Sunday, December 1, 2013

Book Review: Allegiant by Veronica Roth

Allegiant by Veronica Roth

Publisher: Katherine Tegen Books (October 22, 2013)
Age Group: Young Adult
Pages (Hardcover): 526
Series: Divergent
Source: Library
ISBN-13: 9780062024060
Genre: Dystopian
Author: Twitter | Blog
Series Reviews: Book 1 (5★)

One choice will define you.

What if your whole world was a lie?
What if a single revelation—like a single choice—changed everything?
What if love and loyalty made you do things you never expected?

The faction-based society that Tris Prior once believed in is shattered—fractured by violence and power struggles and scarred by loss and betrayal. So when offered a chance to explore the world past the limits she’s known, Tris is ready. Perhaps beyond the fence, she and Tobias will find a simple new life together, free from complicated lies, tangled loyalties, and painful memories.

But Tris’s new reality is even more alarming than the one she left behind. Old discoveries are quickly rendered meaningless. Explosive new truths change the hearts of those she loves. And once again, Tris must battle to comprehend the complexities of human nature—and of herself—while facing impossible choices about courage, allegiance, sacrifice, and love.

This review may contain spoilers for previous books in the series.


The first part of this book was great nad had me eating out of the palm of Veronica Roth’s hand. However, by the halfway point I could see where we were headed in terms of pacing and I began to get discouraged. By the end, I was ready to climb through the pages of this book and mutilate all the characters in a fit of PMS rage. I was so disappointed with the decisions, the purpose, and outcomes. I can see why there was a backlash.


If someone asked me if they should read this trilogy I would undoubtedly say, yes! If someone asked me if I liked this series I would contemplate and say yes. If someone asked if I were disappointed in this series, I again would say yes. When Veronica Roth released Divergent as her debut novel it hit the scene leaving a trail blazing behind it of awesome. It was the next best thing since The Hunger Games. While the hype remained in tact for each of the three books, the brilliance has faded.

The beginning of this book was fantastic. I was so excited to be taking the journey outside the city with Tris and the gang that I could barely contain myself let alone put the book down. I just had to know what was waiting for us. And what I found took me to a new level of disappointment. I was taken aback by the fact that within the city limits these people had no idea about the land surrounding them. When it came to light that they were unaware of what the United States was, I was shocked; I assumed that had been a given. They might not know what is out there know but surely they know where they came from. Regardless, I did not like having to drudge through an elementary level explanation of the rest of the country, its twisted government, and biased genetic wars.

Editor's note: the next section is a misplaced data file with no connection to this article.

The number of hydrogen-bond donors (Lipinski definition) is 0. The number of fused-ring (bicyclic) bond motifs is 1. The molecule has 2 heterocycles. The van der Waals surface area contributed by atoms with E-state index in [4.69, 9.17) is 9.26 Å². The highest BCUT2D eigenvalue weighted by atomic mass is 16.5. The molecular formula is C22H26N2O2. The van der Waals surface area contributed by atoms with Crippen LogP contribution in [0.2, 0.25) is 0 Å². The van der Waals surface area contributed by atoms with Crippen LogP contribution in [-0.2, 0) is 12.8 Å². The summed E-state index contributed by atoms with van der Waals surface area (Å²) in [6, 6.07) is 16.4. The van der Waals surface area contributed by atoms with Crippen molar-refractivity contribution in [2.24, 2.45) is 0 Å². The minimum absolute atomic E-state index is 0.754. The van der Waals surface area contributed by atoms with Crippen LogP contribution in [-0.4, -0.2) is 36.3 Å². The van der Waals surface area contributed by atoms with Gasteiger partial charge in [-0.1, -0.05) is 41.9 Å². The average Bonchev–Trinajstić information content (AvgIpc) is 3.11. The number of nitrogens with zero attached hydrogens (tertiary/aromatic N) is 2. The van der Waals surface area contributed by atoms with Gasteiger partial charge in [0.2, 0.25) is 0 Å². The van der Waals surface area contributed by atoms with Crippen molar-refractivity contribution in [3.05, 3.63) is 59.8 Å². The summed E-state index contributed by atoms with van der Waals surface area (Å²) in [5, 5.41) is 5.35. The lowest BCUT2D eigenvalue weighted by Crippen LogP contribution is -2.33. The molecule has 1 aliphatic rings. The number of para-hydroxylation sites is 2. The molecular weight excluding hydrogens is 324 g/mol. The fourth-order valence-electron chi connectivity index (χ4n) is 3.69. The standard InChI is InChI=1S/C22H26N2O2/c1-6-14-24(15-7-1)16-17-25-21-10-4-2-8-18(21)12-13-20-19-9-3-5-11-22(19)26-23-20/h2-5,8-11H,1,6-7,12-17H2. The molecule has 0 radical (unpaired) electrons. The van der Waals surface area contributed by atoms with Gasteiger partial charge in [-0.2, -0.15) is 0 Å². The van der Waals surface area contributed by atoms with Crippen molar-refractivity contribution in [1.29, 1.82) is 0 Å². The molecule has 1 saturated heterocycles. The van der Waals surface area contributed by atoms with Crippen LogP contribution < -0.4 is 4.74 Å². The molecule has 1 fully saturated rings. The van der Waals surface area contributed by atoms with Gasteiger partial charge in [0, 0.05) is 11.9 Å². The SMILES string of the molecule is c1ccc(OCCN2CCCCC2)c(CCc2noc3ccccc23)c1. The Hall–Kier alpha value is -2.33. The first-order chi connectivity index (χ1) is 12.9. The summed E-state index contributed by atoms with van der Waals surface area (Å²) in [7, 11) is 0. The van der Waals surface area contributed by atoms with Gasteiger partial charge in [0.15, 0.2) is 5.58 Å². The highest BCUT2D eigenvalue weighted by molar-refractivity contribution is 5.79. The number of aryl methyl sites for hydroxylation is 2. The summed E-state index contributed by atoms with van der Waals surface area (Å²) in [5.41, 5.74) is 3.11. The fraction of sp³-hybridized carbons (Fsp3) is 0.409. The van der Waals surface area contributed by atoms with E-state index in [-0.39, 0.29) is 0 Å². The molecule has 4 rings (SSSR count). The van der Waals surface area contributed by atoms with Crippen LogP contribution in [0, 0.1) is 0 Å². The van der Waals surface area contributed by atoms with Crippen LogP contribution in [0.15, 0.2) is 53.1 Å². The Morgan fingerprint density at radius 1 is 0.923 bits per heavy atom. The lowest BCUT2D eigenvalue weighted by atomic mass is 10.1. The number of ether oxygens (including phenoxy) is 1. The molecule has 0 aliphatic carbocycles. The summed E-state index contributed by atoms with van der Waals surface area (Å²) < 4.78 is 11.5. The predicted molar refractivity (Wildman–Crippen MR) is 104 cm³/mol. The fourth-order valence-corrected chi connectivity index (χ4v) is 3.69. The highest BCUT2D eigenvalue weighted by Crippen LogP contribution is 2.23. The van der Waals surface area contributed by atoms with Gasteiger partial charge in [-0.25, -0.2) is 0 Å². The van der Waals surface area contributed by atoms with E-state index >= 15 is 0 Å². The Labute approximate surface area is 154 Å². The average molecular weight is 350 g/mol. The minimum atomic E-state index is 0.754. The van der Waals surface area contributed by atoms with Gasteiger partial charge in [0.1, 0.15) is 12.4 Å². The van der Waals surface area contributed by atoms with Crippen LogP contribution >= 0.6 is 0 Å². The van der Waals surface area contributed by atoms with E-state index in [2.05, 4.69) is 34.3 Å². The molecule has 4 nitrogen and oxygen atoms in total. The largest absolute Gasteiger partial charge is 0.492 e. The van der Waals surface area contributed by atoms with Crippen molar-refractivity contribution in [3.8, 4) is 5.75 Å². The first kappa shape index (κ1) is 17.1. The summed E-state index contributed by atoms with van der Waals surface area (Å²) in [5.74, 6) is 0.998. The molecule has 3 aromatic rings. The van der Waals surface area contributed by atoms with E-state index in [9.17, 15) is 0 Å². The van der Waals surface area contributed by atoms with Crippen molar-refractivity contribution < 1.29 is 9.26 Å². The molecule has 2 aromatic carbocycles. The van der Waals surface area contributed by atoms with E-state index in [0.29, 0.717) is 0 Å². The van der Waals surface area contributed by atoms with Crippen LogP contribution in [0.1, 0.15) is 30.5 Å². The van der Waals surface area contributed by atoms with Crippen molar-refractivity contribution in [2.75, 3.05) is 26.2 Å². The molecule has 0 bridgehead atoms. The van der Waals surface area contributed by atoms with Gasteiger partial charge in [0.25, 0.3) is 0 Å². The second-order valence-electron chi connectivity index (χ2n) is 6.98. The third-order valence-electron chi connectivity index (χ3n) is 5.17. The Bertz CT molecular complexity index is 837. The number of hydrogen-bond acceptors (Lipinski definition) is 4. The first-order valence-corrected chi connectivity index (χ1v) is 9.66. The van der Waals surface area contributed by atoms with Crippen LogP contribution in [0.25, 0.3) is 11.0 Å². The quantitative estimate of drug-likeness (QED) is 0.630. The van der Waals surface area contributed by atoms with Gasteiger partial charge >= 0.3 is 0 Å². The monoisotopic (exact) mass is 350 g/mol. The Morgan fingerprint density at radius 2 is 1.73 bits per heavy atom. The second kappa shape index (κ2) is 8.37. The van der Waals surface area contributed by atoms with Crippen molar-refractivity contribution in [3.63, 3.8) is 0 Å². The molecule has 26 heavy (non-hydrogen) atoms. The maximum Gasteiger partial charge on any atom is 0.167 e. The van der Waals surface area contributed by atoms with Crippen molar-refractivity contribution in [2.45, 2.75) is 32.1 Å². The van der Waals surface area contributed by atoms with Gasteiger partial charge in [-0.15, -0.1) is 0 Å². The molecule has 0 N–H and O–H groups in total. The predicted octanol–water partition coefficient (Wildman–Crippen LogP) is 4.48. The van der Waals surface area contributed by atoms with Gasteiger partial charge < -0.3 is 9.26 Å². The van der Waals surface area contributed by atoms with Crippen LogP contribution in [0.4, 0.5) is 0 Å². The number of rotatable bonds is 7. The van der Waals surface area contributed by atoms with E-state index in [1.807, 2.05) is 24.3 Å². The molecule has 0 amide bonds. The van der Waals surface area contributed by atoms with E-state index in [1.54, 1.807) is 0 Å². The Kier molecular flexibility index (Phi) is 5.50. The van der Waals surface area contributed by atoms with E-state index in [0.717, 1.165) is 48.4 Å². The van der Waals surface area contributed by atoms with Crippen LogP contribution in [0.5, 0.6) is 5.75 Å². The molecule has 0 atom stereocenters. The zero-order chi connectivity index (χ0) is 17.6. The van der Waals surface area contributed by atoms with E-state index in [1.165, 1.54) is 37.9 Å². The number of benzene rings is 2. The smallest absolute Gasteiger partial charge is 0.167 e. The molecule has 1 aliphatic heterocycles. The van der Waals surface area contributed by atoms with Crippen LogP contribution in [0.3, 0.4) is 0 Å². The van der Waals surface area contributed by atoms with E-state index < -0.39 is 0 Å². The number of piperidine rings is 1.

Unlike any other book in the series this book is told in dual perspective from both Tris and Four Tobias This was a welcome change but not executed very cleanly. I really appreciated and loved how Tris changed fromInsurgent to Allegiant. She grew up, she figured out how to handle herself and her grief, and she developed a new foundation of strength. She was amazing in this and I am so glad she came back from the angsty twerp she was before. I also really enjoyed getting to know Tobias and being inside his head. This gave a depth to him and to his relationship with Tris which had not previously been present. With that said, these two individuals should each have very distinct and clear voices but the lines were very blurry in the alternating POV. There were several occasions where I had to reread passages after double checking the chapter heading to see who I was reading at the time.

My biggest problem with this book was the plot. Reflecting back, Divergent was full of intrigue and deception and it was powerfully awesome. Insurgent was just a lay-over for me in terms of connecting this series. But this, I had hopes for this and it comes down to America being Nazi-fied into genetic purity? This book loses points for its heavy descriptions of genetics, science, and continual use of GP/GD acronyms. This was a whole new aspect that had never been part of the story and it was handled poorly. The pacing of all the action was pitiful, by a certain point in the book you know the ending is going to be rushed and you’re thinking “How could this possibly be finished in 200 or less pages!” With that said, all this crafted action, tension, and intense plotting against the government the book just ends in this not-so-perfect-but-convenient ball. Sacrifices and decisions were made that had no outstanding resolutions and no evident spark of changing anything else.

Overall, I couldn’t imagine having not read this book and having the closure that I have now but in the end it was just another love affair that left me cold, lonely, and broken.

★ ★ ★ ☆ ☆

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